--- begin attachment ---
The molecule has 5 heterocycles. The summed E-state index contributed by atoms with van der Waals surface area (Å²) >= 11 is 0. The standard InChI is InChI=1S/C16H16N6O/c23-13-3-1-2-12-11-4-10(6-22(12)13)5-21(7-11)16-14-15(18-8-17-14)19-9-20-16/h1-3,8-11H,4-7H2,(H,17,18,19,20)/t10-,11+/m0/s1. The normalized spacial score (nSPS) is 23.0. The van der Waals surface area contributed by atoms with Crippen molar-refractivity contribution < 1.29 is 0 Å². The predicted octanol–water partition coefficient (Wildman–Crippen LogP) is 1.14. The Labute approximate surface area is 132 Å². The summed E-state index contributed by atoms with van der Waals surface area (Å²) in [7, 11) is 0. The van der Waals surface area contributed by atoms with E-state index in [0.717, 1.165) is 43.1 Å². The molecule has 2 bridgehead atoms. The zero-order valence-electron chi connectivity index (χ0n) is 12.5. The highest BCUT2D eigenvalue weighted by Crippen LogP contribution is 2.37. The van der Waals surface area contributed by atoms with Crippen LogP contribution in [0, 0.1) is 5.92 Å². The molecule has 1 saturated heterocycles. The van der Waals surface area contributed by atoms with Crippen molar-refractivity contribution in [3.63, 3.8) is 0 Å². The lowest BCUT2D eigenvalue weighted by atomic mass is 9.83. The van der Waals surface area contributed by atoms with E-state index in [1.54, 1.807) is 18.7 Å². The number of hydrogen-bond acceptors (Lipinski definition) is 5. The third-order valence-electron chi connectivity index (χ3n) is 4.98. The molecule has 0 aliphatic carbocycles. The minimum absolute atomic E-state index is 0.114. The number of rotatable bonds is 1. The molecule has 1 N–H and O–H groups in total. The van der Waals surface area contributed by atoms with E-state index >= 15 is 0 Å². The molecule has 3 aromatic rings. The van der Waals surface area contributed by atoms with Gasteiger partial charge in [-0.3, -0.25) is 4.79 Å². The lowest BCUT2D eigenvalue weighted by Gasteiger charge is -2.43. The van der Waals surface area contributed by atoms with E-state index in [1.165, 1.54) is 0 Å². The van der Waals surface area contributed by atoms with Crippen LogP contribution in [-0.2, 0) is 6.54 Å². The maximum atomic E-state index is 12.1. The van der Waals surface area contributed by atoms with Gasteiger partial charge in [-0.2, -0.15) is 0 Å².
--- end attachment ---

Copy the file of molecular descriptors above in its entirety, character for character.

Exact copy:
The molecule has 5 heterocycles. The summed E-state index contributed by atoms with van der Waals surface area (Å²) >= 11 is 0. The standard InChI is InChI=1S/C16H16N6O/c23-13-3-1-2-12-11-4-10(6-22(12)13)5-21(7-11)16-14-15(18-8-17-14)19-9-20-16/h1-3,8-11H,4-7H2,(H,17,18,19,20)/t10-,11+/m0/s1. The normalized spacial score (nSPS) is 23.0. The van der Waals surface area contributed by atoms with Crippen molar-refractivity contribution < 1.29 is 0 Å². The predicted octanol–water partition coefficient (Wildman–Crippen LogP) is 1.14. The Labute approximate surface area is 132 Å². The summed E-state index contributed by atoms with van der Waals surface area (Å²) in [7, 11) is 0. The van der Waals surface area contributed by atoms with E-state index in [0.717, 1.165) is 43.1 Å². The molecule has 2 bridgehead atoms. The zero-order valence-electron chi connectivity index (χ0n) is 12.5. The highest BCUT2D eigenvalue weighted by Crippen LogP contribution is 2.37. The van der Waals surface area contributed by atoms with Crippen LogP contribution in [0, 0.1) is 5.92 Å². The molecule has 1 saturated heterocycles. The van der Waals surface area contributed by atoms with Crippen molar-refractivity contribution in [3.63, 3.8) is 0 Å². The lowest BCUT2D eigenvalue weighted by atomic mass is 9.83. The van der Waals surface area contributed by atoms with E-state index in [1.54, 1.807) is 18.7 Å². The number of hydrogen-bond acceptors (Lipinski definition) is 5. The third-order valence-electron chi connectivity index (χ3n) is 4.98. The molecule has 0 aliphatic carbocycles. The minimum absolute atomic E-state index is 0.114. The number of rotatable bonds is 1. The molecule has 1 N–H and O–H groups in total. The van der Waals surface area contributed by atoms with E-state index >= 15 is 0 Å². The molecule has 3 aromatic rings. The van der Waals surface area contributed by atoms with Gasteiger partial charge in [-0.3, -0.25) is 4.79 Å². The lowest BCUT2D eigenvalue weighted by Gasteiger charge is -2.43. The van der Waals surface area contributed by atoms with E-state index in [1.165, 1.54) is 0 Å². The van der Waals surface area contributed by atoms with Crippen LogP contribution in [-0.2, 0) is 6.54 Å². The maximum atomic E-state index is 12.1. The van der Waals surface area contributed by atoms with Gasteiger partial charge in [-0.2, -0.15) is 0 Å².